- Asthma and eosinophilic esophagitis (EoE) are both inflammatory conditions that involve eosinophils, a type of immune cell associated with allergic reactions.
- People with related conditions such as seasonal allergies, eczema, or EoE are at a higher risk of developing asthma or other immune-related diseases.
- Asthma and EoE involve similar types of inflammation and are treated with some of the same medications and dietary changes.
Eosinophilic esophagitis is an inflammatory immune-related condition that affects the esophagus — the tube food travels down when swallowed. Asthma is a chronic immune-related disease in which the lining of your airways becomes inflamed after coming into contact with allergens — substances that can cause allergic responses like pollen, dust, and pet dander. Oftentimes, people with one immune disorder are more likely to develop other related conditions.
In particular, people with EoE are at a higher risk of developing conditions including asthma, food allergies, allergic rhinitis (seasonal allergies), and atopic dermatitis (eczema). As many as 75 percent of people living with EoE either have one of these conditions themselves or a family history of them.
Many studies have noted the similarities between asthma and EoE, including their relation to the immune system and how they’re treated. In fact, some health experts call EoE “asthma of the esophagus” due to the overlap between the conditions. Understanding the similarities and connections between asthma and EoE is important for receiving a correct diagnosis and appropriate treatment.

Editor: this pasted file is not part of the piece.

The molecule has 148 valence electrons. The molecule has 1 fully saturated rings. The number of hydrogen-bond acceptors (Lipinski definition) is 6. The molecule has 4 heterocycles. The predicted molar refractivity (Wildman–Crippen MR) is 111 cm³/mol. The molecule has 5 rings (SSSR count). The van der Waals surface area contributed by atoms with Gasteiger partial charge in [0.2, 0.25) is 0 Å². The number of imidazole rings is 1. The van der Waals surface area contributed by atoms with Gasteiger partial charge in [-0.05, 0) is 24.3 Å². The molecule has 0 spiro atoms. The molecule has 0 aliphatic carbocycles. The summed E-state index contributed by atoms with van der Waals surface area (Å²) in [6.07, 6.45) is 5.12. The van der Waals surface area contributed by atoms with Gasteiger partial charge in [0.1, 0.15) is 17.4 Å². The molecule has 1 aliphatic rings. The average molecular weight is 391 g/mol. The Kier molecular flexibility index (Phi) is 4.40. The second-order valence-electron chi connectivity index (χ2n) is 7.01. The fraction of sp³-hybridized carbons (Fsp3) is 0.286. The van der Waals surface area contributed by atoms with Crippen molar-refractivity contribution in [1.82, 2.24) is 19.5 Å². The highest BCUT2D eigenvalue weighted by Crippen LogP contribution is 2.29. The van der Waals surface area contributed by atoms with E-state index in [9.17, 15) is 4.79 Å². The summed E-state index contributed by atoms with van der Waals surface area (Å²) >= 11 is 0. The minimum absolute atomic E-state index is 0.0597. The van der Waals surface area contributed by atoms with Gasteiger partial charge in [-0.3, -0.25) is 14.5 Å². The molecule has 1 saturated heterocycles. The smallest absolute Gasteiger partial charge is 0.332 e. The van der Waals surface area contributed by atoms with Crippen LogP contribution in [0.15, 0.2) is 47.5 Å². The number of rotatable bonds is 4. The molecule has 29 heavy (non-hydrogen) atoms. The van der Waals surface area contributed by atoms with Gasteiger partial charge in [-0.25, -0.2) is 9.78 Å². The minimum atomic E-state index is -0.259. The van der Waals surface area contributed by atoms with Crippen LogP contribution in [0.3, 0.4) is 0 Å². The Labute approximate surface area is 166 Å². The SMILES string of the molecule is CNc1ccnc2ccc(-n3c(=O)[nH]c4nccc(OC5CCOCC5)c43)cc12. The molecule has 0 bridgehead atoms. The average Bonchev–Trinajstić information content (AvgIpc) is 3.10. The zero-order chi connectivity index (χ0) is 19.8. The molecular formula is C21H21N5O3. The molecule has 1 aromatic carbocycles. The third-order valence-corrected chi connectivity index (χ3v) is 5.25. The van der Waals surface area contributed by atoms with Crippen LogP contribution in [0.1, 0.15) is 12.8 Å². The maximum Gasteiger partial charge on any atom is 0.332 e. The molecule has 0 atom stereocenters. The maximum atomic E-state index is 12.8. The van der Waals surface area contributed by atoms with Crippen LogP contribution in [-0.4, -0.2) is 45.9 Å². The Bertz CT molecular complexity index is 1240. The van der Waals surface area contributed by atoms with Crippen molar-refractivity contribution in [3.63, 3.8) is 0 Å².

Understanding Atopy and Eosinophils
The word “atopy” refers to “the genetic tendency to develop allergic diseases such as allergic rhinitis, asthma, and atopic dermatitis,” according to The American Academy of Allergy Asthma & Immunology. Conditions like asthma, EoE, and seasonal allergies are all atopic.
Asthma and EoE tend to occur together, often alongside other atopic conditions. Specifically, studies show that anywhere from 12 percent to 68 percent of people worldwide living with EoE have a history of asthma. While there appears to be a connection between the two conditions, few studies outline exactly why this is. Researchers have some theories, including the overlap in immune system function and the involvement of eosinophils.
Inflammation Is an Immune System Reaction
Both asthma and EoE are immune-related conditions with chronic inflammation caused by exposure to allergens. Both conditions involve inflammation of the mucosa, the membranes that line the nasal passages and esophagus.
Asthma and EoE both involve an immune process known as a helper T cell type 2 (or TH2) immune response — a specific type of inflammation that sends signals to eosinophils. The eosinophils then move to the lungs (in the case of asthma) or the esophagus (in EoE) and cause more inflammation, eventually leading to the development of symptoms.
People with chronic or severe asthma tend to have high levels of eosinophils in their airways, sputum (mucus from the respiratory tract), and bloodstream. The higher these levels are, the more severe the asthma is. Similarly, EoE is defined by an elevated number of eosinophils in the esophageal tissues and bloodstream.